The people making this kind of content are accountable only to the companies who are paying them, and the companies will of course ask them to say things that are in support of the fitness product the company is selling. The company can then sell its products to its target audience, people who feel uncomfortable in their bodies because an algorithm will find those people and put these advertisements right in front of them.

This system is inherently parasitic, and how could it not be, the companies that design this system are companies. Companies have to grow, reach more users, profit, and stock prices, and as the company grows the more the more it has to continue growing. 

“When we’re dealing with the potential for harm to the bulk majority of users under the age of 18. That’s a problem that needs to be fixed. I mean, they’re their kids,” Maveal, an adolescent mental health professional and CHS counselor, said. “They are the most vulnerable people in our society to some degree. These are the people who are getting these messages sent to them and not having the developmental capacity to sift through that, and sift through the messages and decide which are true and untrue. And so from a systems standpoint, it’s mostly the responsibility of these platforms to be monitoring and protecting kids.” 

But that’s what the grown-ups say, what do the users think about it? Do they not know they are being exploited or is something entirely different happening? I turned to the hallways of CHS to help answer this question, eventually ending up in room 315, where Rosie Matish, a ninth grader chimed in.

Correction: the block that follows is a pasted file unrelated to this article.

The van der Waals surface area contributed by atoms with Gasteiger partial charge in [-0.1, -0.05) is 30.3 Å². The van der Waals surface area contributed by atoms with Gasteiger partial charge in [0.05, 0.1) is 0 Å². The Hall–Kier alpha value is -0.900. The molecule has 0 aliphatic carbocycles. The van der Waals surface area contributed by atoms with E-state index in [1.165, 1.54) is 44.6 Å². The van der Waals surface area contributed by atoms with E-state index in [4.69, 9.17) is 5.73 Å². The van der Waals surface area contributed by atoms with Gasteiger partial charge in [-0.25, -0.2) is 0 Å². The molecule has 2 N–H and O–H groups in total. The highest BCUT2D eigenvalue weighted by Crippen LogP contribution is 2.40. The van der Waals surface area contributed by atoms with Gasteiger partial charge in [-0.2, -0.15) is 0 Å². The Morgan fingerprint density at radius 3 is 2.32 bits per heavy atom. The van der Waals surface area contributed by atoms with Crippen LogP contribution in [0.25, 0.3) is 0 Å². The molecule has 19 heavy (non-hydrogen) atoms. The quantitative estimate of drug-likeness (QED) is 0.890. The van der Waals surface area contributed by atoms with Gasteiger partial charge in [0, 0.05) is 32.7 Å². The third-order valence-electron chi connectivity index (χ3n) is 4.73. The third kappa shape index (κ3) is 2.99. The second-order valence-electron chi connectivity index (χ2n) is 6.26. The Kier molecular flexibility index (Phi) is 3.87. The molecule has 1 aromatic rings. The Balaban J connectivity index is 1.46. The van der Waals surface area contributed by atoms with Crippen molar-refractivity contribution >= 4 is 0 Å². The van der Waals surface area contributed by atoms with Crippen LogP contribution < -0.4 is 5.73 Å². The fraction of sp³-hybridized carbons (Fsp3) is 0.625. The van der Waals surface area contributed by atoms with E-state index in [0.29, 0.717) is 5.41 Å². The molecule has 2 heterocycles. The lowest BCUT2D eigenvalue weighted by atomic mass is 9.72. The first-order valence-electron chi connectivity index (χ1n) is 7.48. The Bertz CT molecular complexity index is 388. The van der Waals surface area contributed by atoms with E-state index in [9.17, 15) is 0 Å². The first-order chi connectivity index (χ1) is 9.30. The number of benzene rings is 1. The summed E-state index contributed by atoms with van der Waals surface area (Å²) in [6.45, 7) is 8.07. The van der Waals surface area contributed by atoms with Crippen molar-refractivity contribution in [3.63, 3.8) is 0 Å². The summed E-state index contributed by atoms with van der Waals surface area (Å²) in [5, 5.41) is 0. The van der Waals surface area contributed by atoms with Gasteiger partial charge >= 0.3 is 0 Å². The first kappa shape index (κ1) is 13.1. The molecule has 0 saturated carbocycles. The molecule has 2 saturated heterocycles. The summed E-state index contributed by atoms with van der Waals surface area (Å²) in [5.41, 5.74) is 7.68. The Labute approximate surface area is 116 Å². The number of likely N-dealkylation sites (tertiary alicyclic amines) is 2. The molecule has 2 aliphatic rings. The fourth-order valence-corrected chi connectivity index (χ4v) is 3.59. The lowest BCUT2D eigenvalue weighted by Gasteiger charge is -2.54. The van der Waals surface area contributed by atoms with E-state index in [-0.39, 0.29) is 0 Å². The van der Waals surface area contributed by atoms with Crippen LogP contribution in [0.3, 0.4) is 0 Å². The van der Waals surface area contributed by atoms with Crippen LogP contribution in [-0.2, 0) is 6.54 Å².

“I think websites and Instagram platforms rely on people being insecure and wanting to change their appearance to actually sell their products,” Matish said. “A lot of the people who do this have a basic understanding that they are making body image issues worse. But they don’t care because it’s helping their brand and helping them promote growth.” 

“I think websites and Instagram platforms rely on people being insecure and wanting to change their appearance to actually sell their products. A lot of the people who do this have a basic understanding that they are making body image issues worse. But they don’t care because it’s helping their brand and helping them promote growth.” 

— Rosie Matish

She finds it challenging to stop using these systems, even though they may have harmful effects, because of the role they play in society today. 

“Well that’s the thing right, not everyone knows that these systems are harmful,” Matish said. “But also I think there can be a misunderstanding of one’s feelings. Like when you see this kind of content you feel bad, but you also feel like you’re slowly doing something to take action. And everyone does it, it’s so normalized nowadays people don’t even think about it anymore, it’s embedded into us.”

When looking through this lens it is clear to see why New York is taking such extreme measures, there is a problem within this industry that people are just now beginning to understand and talk about. And there are many calling for accountability on the part of these corporations. What form will this accountability take? Only time will tell, but one thing is abundantly clear, the time for action has arrived.

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About the Contributor
Walker Ledbetter, Journalist
Walker is a freshman in his first semester in journalism and he's ready for the challenge. When he's not on the move he can't sit still, whether it's biking to school or running to class, he's always got somewhere to be. When he slows down, he plays with strange objects, pets dogs and wrangles his five siblings. Some of his passions include talking when it's not his turn, being way too silly and Norwegian sweaters.